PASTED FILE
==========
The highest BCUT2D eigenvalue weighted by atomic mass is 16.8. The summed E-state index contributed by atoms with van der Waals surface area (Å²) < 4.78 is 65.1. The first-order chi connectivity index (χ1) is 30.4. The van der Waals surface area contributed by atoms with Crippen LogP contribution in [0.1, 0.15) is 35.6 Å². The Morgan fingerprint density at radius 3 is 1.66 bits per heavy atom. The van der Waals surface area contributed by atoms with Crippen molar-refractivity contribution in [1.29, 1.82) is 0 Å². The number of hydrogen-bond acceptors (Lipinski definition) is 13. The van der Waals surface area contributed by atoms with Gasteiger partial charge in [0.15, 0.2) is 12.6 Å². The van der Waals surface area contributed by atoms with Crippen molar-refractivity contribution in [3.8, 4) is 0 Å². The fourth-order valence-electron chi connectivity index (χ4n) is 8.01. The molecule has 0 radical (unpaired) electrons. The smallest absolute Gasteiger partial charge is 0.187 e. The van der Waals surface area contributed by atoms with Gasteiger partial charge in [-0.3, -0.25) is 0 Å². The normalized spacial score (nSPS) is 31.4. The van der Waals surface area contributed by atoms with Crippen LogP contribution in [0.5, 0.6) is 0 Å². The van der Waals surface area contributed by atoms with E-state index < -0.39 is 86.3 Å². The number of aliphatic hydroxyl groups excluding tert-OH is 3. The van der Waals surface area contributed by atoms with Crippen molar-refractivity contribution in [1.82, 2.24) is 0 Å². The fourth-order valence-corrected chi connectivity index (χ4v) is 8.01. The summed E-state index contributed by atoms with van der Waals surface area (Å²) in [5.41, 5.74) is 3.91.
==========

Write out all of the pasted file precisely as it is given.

The highest BCUT2D eigenvalue weighted by atomic mass is 16.8. The summed E-state index contributed by atoms with van der Waals surface area (Å²) < 4.78 is 65.1. The first-order chi connectivity index (χ1) is 30.4. The van der Waals surface area contributed by atoms with Crippen LogP contribution in [0.1, 0.15) is 35.6 Å². The Morgan fingerprint density at radius 3 is 1.66 bits per heavy atom. The van der Waals surface area contributed by atoms with Crippen molar-refractivity contribution in [1.29, 1.82) is 0 Å². The number of hydrogen-bond acceptors (Lipinski definition) is 13. The van der Waals surface area contributed by atoms with Gasteiger partial charge in [0.15, 0.2) is 12.6 Å². The van der Waals surface area contributed by atoms with Crippen molar-refractivity contribution in [3.8, 4) is 0 Å². The fourth-order valence-electron chi connectivity index (χ4n) is 8.01. The molecule has 0 radical (unpaired) electrons. The smallest absolute Gasteiger partial charge is 0.187 e. The van der Waals surface area contributed by atoms with Gasteiger partial charge in [-0.3, -0.25) is 0 Å². The normalized spacial score (nSPS) is 31.4. The van der Waals surface area contributed by atoms with Crippen LogP contribution in [0.5, 0.6) is 0 Å². The van der Waals surface area contributed by atoms with E-state index < -0.39 is 86.3 Å². The number of aliphatic hydroxyl groups excluding tert-OH is 3. The van der Waals surface area contributed by atoms with Crippen molar-refractivity contribution in [1.82, 2.24) is 0 Å². The fourth-order valence-corrected chi connectivity index (χ4v) is 8.01. The summed E-state index contributed by atoms with van der Waals surface area (Å²) in [5.41, 5.74) is 3.91.